Sermon Ideas For Luke 3:15-17, 21-22 Part 4
The passage brings us to the beginning of Jesus' ministerial work (Lk 3:23), and therefore is pregnant with anticipation. From the outset of Luke 3, John is presented as a prophet to whom the word of the Lord has come, and whose task it is to prepare the way for the decisive salvation of God. His rigorous, even severe message is one of extraordinary urgency ("Even now the ax is lying at the root of the trees..."), and it includes emphases on judgment, repentance for the forgiveness of sins, and obedience. Jesus is the Messiah for whom John prepares the way.
From a historical-critical perspective, it often is surmised that the relationship between Jesus and John was problematic for early Christian communities, and that this is one reason why it receives considerable attention. (See also Mt 1:18-23; 3:1-12; 11:2-15; Lk 1:5--2:40;7:18-29.) Did the movements led by Jesus and John complement one another, or were they in competition? If Jesus was indeed greater than John, then why was he baptized by John? Could Jesus have been a follower of John who took up the task of publicly proclaiming the kingdom only after John's imprisonment? Did Jesus and John envision the coming kingdom in the same way?
Theologically speaking, one way to view our passage is as furnishing answers to questions such as these. For the writer of Luke, the ministries of John and Jesus are continuous in the sense that John prepares the way for Jesus, and both proclaim the kingdom of God. Nevertheless, Jesus is the incomparably greater figure, and his baptism at John's hand is an occasion for his distinction as God's beloved son. John clearly is a transitional messenger. Although both John and Jesus preach the kingdom, John is the end of the pre-kingdom era, whereas Jesus is the inaugurator of the kingdom itself. John heralds the coming decisive event; Jesus is the decisive event.
On this point, the Lukan symbols and language are unequivocable. John baptizes with water; Jesus with the Holy Spirit and with fire. Of those born in the pre-kingdom era, none is greater than John, and yet the least of those in the kingdom inaugurated by Jesus is greater than John, (Lk 7:28). That is, Jesus, the beloved son of God, is the one equipped with the decisive salvific power of God. This is why he works the final judgment or the final separation of wheat and chaff. This is why, immediately before he takes up his ministry, Jesus is marked off, chosen, and empowered by the descent of the Holy Spirit "in bodily form like a dove."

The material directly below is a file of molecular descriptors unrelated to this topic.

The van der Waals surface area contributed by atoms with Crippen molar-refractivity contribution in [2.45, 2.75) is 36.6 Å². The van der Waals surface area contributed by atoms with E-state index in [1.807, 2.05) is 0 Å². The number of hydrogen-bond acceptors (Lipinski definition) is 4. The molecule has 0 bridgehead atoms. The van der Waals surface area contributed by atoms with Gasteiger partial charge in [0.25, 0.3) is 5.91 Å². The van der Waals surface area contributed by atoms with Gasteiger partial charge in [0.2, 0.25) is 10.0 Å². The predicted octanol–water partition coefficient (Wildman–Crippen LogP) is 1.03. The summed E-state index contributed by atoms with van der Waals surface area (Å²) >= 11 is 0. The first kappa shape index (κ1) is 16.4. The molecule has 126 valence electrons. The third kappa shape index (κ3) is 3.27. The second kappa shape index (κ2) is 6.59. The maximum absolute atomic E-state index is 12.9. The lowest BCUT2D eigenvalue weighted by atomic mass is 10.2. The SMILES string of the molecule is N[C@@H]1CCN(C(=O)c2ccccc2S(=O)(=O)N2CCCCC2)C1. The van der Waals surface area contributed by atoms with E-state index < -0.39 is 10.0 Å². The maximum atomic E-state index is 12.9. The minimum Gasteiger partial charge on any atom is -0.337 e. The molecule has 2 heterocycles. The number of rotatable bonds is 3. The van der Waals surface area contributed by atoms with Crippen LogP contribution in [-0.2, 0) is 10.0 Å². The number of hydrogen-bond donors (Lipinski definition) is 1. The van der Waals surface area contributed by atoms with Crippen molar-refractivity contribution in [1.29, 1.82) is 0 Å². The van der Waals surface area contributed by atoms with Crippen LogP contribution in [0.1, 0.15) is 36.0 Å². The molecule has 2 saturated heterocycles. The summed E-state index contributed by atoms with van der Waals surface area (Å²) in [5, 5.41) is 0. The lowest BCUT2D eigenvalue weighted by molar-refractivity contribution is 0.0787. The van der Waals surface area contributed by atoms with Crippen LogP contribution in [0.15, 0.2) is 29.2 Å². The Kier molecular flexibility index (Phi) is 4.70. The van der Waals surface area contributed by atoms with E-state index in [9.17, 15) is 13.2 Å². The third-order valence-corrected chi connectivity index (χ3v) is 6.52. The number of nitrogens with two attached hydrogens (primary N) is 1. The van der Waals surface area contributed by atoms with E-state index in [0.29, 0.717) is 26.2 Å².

There are a number of things to be said about Jesus and his empowerment (some might say adoption) in the Spirit. The Spirit leads Jesus into the wilderness to resist temptations to other sorts of power: The power to turn stones into nourishment, the power to rule all the kingdoms of the world, and the power to command God's special protection, (Lk 4:1-13). Filled with the power of the Spirit, Jesus begins a ministry of teaching and healing that will culminate in the peculiar and costly victory of the cross,(4:14). He launches the decisive proclamation and embodiment of God's kingdom, preaching release to captives, recovery of sight to the blind, and freedom to the oppressed,(4:18). In the foreboding shadow of Herod's arrest of John (3:19-20), he embarks on the long-awaited and as yet unfilled project of unswerving faithfulness to God and God's purposes, even in the face of confrontation and death.
Thus, if John is the final messenger, Jesus is inaugurator of God's kingdom. Inspired with the power of God's Spirit, Jesus teaches the truth. Directed, oriented, and shaped by God's Spirit, he embodies a way in life that is faithfully responsive to God and God's purposes. Empowered by God's Spirit, he empowers others to receive full and abundant life. Jesus Christ, the one on whom the Spirit descends with power, is more than a prophet, more even than John, the last of the prophets. He is the proclaimer of God's kingdom in whom that kingdom is made manifest, the one whose sandals John is not worthy to untie. Jesus Christ is the power of God.
For Paul Tillich, affirmations such as these meant that Jesus Christ, as the bearer of the Spirit in power, is the New Being. Jesus Christ bears the power of re-creation; he is the one equipped with the healing power of salvation that overcomes the sinful estrangement of persons from God and from one another. Jesus Christ is the new creation of the divine Spirit, and thus whoever participates in the Christ is made into a new creature by the Spirit. Or, again, we might say that, in Jesus Christ, the project begun and corrupted with the primeval history in Genesis reaches its saving denouement. Human beings are once again (and this time, decisively) set on the path to true and abundant life.
Jesus Christ is the one on whom the Holy Spirit descends, the power of God, God's own son with whom God is well pleased. He is the salvation of God that John, quoting Isaiah 40, claimed that all flesh would see,(3:6). That is why, when John later sends his disciples to ask Jesus whether or not he is the expected one, Jesus answers, "Go and tell John what you have seen and heard: The blind receive their sight, the lame walk, the lepers are cleansed, the deaf hear, the dead are raised, the poor have good news preached to them," (7:22).
In sum, the basic theological meaning of the Gospel lesson for January 12 is both simple and direct. The final preparatory messenger has come; the salvation of God is now appearing.
Douglas F. Ottati